The Tiny Screen Necklace lets you watch movie clips, show off your artwork and more.
Chances are that you’ve watched a movie on the big screen, a small screen and even the screens of your handheld devices, but never before have you seen some scenes on such a tiny screen (try saying that five times fast) as the one on the wearable gadget devised by Margarita Benitez.
The aptly named Tiny Screen Necklace is exactly what it sounds like: a miniature screen that plays videos. The Maker, who happens to also be a fashion professor at Kent State University, created the project as both a piece of jewelry and video art that aspires to open a wide range of endless possibilities. As a recent OZY article points out, this can be anything from an artist broadcasting their work, a filmmaker showing off his movie trailer or a social media star having her Instagrams on a loop.
The idea for the necklace first came about following conversations with TinyCircuits’ Ken Burns, the inventor of the small and stackable electronics platform that can be found at the heart of this wearable unit. If you recall from its original Kickstarter debut, the TinyScreen is only 1.02″ x 0.98″ with a 0.96” viewable area that features a 96×64 OLED display and 16-bit color depth. The device was built to be personalized and programmed by a clever user base, much like Benitez, which is all made possible thanks to the ATmega328P driven TinyDuino.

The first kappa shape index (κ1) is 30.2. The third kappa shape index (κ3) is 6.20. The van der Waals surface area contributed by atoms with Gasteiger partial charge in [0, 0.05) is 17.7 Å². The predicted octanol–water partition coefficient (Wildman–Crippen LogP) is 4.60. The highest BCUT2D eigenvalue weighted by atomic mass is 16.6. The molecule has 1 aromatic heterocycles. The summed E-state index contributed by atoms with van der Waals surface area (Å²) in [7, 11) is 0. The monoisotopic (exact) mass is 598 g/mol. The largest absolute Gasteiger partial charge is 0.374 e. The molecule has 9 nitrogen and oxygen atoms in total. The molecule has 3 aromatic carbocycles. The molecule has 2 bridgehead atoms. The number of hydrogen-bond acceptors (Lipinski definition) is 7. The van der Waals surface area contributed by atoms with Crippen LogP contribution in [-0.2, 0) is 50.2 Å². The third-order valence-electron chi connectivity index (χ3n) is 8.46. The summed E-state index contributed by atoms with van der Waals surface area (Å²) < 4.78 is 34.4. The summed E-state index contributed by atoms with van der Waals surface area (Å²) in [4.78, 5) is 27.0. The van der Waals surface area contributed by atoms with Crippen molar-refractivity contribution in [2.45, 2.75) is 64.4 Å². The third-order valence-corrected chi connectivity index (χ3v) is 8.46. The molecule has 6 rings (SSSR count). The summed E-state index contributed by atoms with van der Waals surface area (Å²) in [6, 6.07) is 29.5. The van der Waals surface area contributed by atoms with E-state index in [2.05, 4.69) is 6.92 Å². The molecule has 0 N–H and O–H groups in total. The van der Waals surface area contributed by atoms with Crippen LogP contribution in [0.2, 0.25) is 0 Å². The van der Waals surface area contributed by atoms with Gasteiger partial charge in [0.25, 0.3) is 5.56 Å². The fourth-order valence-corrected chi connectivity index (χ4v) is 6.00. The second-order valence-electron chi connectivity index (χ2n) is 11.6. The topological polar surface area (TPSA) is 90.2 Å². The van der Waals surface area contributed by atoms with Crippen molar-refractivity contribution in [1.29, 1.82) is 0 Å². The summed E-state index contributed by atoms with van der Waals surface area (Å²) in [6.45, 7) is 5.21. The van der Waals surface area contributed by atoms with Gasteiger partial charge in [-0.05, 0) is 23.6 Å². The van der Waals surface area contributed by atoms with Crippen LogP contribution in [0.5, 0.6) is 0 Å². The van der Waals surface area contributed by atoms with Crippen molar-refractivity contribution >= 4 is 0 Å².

What’s nice is that TinyScreen enables users to do everything from make a light blink to create a custom video game control console roughly the size of a quarter. Software processes the footage that is uploaded to the display embedded inside Benitez’s 3D-printed case. Typically, only a couple of lines of code are needed to get started.
In the future, the Maker hopes to not only sell her necklace, in both DIY and fully-assembled form, but open source its 3D-printable design as well. Benitez may even follow in the footsteps of TinyCircuits and launch a Kickstarter campaign of her own in the coming months. Until then, she remains optimistic about the future of wearable technology.
“Maybe we’ll have clothing that can actually change patterns one day,” she tells OZY. “Media is always going to be everywhere, and if it can fit on your body, it will.”
Intrigued? Head over to the Maker’s official page here, and see the necklace in action below.